It is a mistake to under-estimate Donald Trump, says Gove
The Environment Secretary said he believes it will be possible to strike a trade deal with the US without dropping standards.
Environment Secretary Michael Gove has told MPs he is “sure” that Britain can secure a post-Brexit free trade deal with the US even if it insists on keeping out American products like chlorine-washed chicken.
Mr Gove said that it would be “a mistake to under-estimate” US President Donald Trump, who he described as a “shrewd negotiator”.
But he suggested that the President’s unorthodox deal-making style might mean that agreement is possible despite apparent obstacles.
Mr Trump last week suggested that Theresa May’s blueprint for Britain’s post-Brexit relations with the EU could “kill” the chances of a free trade deal, because it would tie the UK to Brussels standards on issues like animal welfare and environmental protection.
Joint Press Conference with Prime Minister Theresa May...https://t.co/XQLkayYKlM— Donald J. Trump (@realDonaldTrump) July 13, 2018
Although he later assured Mrs May that he was happy with whatever arrangement she secured, so long as she “makes sure we can trade together”, the US has previously indicated it would have difficulties with rules which barred products like genetically-modified crops or hormone-treated beef from the UK.
Speaking to the House of Commons European Scrutiny Committee, Mr Gove said Mr Trump was known to take an unconventional approach to deal-making, using “provocative” gambits to “disorientate” the other side “before coming to a satisfactory conclusion”.
While conventional negotiators would respond to a 10-dollar price-tag by offering five dollars before eventually settling at 7.50, Mr Trump was more likely to agree the 10 dollar price before suddenly declaring at the last minute that the product was worthless and dropping his offer to one dollar, he said.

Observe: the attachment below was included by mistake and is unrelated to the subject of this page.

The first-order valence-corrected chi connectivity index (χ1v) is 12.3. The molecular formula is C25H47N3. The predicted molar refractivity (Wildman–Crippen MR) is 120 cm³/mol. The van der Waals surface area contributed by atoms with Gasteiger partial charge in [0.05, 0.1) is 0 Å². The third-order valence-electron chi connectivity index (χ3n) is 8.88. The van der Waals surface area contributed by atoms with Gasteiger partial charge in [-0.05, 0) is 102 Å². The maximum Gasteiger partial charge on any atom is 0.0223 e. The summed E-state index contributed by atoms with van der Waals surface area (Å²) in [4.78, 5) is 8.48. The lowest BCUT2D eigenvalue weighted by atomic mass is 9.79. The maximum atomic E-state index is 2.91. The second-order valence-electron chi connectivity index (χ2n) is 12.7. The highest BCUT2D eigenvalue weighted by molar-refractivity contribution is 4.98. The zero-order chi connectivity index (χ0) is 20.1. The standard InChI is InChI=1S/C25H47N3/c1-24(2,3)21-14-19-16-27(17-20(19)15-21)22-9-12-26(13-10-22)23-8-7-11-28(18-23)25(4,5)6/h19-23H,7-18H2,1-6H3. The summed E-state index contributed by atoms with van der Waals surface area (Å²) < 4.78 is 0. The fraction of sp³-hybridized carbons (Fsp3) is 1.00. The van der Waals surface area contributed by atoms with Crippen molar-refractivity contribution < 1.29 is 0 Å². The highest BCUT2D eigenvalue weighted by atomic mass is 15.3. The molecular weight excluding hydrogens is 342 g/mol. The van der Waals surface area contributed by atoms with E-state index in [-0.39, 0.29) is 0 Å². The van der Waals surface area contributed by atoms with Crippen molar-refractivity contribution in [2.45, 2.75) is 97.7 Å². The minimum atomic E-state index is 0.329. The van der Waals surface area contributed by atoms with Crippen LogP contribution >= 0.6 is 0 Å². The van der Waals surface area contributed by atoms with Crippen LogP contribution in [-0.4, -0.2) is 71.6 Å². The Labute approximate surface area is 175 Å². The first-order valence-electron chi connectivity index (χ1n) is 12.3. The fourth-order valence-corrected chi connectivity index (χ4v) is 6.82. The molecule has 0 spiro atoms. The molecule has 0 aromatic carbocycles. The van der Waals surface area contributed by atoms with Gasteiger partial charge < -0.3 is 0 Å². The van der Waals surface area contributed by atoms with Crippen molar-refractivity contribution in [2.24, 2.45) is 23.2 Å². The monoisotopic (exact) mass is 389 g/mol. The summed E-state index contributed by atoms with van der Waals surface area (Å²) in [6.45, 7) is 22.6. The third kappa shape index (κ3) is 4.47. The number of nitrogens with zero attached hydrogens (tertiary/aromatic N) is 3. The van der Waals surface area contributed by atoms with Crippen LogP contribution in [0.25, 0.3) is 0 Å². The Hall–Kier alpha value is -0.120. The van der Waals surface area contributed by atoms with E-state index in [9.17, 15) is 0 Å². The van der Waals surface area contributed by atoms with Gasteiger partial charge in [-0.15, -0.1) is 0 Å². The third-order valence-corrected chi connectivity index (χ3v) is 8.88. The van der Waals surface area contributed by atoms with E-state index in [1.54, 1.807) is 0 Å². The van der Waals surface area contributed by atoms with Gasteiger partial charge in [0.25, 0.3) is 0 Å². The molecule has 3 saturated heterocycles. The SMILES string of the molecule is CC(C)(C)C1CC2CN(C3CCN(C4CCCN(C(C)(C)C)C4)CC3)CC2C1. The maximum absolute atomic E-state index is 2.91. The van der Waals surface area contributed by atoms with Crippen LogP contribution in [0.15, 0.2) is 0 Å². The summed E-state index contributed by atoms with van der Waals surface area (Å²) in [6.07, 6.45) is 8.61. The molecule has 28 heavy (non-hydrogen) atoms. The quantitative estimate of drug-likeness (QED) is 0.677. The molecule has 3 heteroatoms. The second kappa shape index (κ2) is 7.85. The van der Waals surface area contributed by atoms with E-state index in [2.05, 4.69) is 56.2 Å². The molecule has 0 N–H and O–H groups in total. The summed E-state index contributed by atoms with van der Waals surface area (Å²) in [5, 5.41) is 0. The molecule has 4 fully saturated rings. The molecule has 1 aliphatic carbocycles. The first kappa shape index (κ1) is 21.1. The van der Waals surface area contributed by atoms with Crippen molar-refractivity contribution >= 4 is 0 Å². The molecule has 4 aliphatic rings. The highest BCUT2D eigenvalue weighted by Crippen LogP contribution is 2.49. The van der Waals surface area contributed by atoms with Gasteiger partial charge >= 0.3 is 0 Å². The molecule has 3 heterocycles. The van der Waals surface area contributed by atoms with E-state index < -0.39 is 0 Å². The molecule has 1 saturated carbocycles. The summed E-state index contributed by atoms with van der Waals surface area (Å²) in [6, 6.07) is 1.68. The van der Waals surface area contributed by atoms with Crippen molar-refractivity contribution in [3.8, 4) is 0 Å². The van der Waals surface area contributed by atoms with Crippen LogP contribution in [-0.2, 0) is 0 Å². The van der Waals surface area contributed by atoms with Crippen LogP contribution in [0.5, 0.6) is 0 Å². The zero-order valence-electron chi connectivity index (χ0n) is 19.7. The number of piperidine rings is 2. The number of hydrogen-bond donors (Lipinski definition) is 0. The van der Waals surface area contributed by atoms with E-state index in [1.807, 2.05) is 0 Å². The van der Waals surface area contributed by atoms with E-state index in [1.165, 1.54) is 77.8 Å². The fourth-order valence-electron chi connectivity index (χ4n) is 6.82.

He is a very unique politician, but it is a mistake to under-estimate him Michael Gove on Donald Trump
Mr Gove, who interviewed Mr Trump shortly after his election, during a stint as a journalist for The Times, said that it was striking that the new President’s attitude to the EU was formed by his experience of Brussels bureaucracy as a businessman, as well as his belief that EU policy was framed to give advantages to German car-makers.
“He is a very unique politician, but it is a mistake to under-estimate him,” said Mr Gove. “He has a particular political analysis and also he is a shrewd negotiator.”
“I wouldn’t necessarily judge this president’s deal-making style by the approach that others classically take towards deals,” said Mr Gove.
“Because his style is different that doesn’t mean a deal is any more unlikely, it just means the route is rather more of a roller-coaster.”
Officials at the Department of International Trade and his own Department for Environment, Food and Rural Affairs were taking time to make a “close study” of the Trump approach before negotiations begin, he told MPs.
Despite increasing protectionist sentiment in the US, he insisted that there is “broad cross-partisan support” in Washington for a trade deal with the UK.
Mr Gove told the committee that, although chlorine-washed chicken was safe to eat, the use of the chemical indicated that birds were kept “in conditions that we wouldn’t tolerate or allow here”, giving American manufacturers a competitive advantage over those with higher welfare standards.
“My view is that animal welfare and environmental standards overall matter to UK citizens and it is important we uphold them,” he said.
“That’s why I’ve been clear that in any trade agreement we secure with America or any other country, we shouldn’t see a dilution of those standards.
“Some have said that means it would be impossible to secure a free trade agreement, but I think they are falling prey to the temptation to make the perfect the enemy of the good.
“Perfect free trade without any barriers whatsoever may be attractive to some, but the truth is that it is far, far better – and most free trade agreements recognise this – to respect the sovereignty and autonomy of individual countries with respect to particular standards.
“I’m sure that agreement can be found in a whole range of areas.”
Liberal Democrat MP Layla Moran, a supporter of the Best for Britain campaign, said: “Gove’s comments show the man is in la la land.
“It is wishful thinking and clearly designed to downplay the facts. When Trump was in the UK he revealed his true colours. Any quick deal with the US is nothing but a pipe dream.
“Instead Gove should join those of us who are trying to keep us in the biggest and best free trade deal in the entire world. The EU.”